Sporting Advice

You must learn to transform inevitable nerves into fuel. You can do this by training under controlled self-induced pressure, such as placing an outcome on your performance (reward), adding other mental tasks during your exercise, or modifying your workouts regularly to feel more challenged. All these techniques will build your mental resilience and thus prepare you better for racing conditions.

Sport is a complex pursuit for people to master. To make sporting skills less susceptible to interference by external factors or your conscious mind you need to make actions so implicit that they become instinctual. According to Angela Lee Duckworth, by adopting a positive growth mindset and seeking different circumstances to test your abilities you will develop a strong passion for the sport. Deliberate practice sustained over a long period of time will mean you have a greater chance of success.

Running Advice

Runners give up long before they reach their metabolic and muscular limits. The reason is that they have exhausted their brain. Professor Samuele Marcora explains the ‘psychological model of endurance’, a theory that purports runners must train to reduce their perception of effort.

Tips to reduce the perception of effort include

  • not relying on your watch for every run
  • rinsing your mouth out with a carbohydrate-rich drink
  • smiling as you run and especially after work or a long day
  • controlling your breathing

Playing video games also builds mental stamina because of their repetitive nature, and improves memory and attention span.


This book supports the notion that being an expert in your sport can have its disadvantages. Sometimes having less information (or forgetting what you know) can actually aid performance by ensuring you are focusing on your natural rhythm.

Why Visualise Achieving your Running Goals

If you want to achieve a running goal then you will work towards it.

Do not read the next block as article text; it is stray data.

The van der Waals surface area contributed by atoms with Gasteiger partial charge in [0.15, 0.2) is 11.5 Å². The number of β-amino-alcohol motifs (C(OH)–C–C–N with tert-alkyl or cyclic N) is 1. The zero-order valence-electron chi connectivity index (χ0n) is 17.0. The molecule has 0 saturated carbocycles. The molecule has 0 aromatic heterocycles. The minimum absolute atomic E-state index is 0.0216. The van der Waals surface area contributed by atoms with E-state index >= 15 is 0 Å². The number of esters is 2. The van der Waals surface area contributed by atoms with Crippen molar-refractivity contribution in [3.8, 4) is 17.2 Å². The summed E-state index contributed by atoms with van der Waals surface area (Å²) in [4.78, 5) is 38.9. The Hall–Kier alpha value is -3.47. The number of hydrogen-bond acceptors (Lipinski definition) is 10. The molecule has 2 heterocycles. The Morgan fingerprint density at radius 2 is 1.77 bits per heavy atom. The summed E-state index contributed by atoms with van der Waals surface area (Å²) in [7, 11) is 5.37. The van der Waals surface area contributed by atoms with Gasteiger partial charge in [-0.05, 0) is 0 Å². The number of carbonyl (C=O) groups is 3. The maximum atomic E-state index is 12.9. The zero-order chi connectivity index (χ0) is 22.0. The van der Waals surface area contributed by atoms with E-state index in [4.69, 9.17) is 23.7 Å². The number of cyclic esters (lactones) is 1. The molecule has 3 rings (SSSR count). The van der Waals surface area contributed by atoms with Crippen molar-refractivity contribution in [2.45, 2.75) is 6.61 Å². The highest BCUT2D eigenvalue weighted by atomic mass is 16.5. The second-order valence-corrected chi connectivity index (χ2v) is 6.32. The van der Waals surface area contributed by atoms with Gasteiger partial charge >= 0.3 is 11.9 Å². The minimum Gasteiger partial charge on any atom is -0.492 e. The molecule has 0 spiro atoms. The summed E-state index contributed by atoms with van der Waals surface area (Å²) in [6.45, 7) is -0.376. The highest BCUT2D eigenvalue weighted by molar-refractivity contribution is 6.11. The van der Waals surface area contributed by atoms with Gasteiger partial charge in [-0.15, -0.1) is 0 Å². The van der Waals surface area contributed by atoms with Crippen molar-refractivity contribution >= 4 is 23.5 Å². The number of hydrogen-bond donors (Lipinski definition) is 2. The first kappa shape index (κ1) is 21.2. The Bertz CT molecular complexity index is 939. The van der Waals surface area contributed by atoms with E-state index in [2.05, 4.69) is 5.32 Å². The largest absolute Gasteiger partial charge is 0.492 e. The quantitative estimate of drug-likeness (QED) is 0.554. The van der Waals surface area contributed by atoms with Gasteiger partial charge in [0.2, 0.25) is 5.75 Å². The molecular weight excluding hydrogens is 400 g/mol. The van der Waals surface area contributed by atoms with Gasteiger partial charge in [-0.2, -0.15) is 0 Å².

If it matters enough to you then you will spend more time training. If implemented correctly your efforts will improve your chances of success.

One of the most forgotten exercises in running is visualisation. There are so many reasons to commit to this activity.

Quick – you can spend as little as a minute on this and it will still be effective

Easy – no special knowledge is needed, simply follow the five steps

Free – you do not need to rely on any equipment

Personal – this is completed alone and can be done anywhere, at any time

This technique improves your confidence because it continues to provide you with the clarity of your ambition.

There are many factors that will contribute to you achieving a running goal but no element of your training is more straightforward to implement and offers more focus than visualisation.

It can be done every day, with or without your running shoes on.

5 Steps to Visualising your Running Goals

You deserve the chance to realise your running goals.

You can improve your chances of success by using a visualisation technique. Visualisation is the intentional creation of a mental image.


Step 1: Find a quiet spot where you will not be interrupted.

Step 2: Write down your running goal in one sentence.

[My current running goal is to run the Chelmsford Marathon in less than 3 hours.]

Step 3: Close your eyes.

Step 4: Consider what it would look like if you were watching a video of yourself pursuing your running goal.

[I imagine myself sprinting the last 100m of the upcoming Chelmsford Marathon, with the clock between 2 hours, 58 minutes and 2 hours, 59 minutes.]

Step 5: Take time to imagine every detail of the scene, such as the environment and your appearance.

[I imagine myself in my racing clothes with spectators lining my path to the finish line.]


Use your past experiences and knowledge to guide youI spend between 1 and 5 minutes most days using this visualisation technique.

Experiment with this technique to discover its effect on you.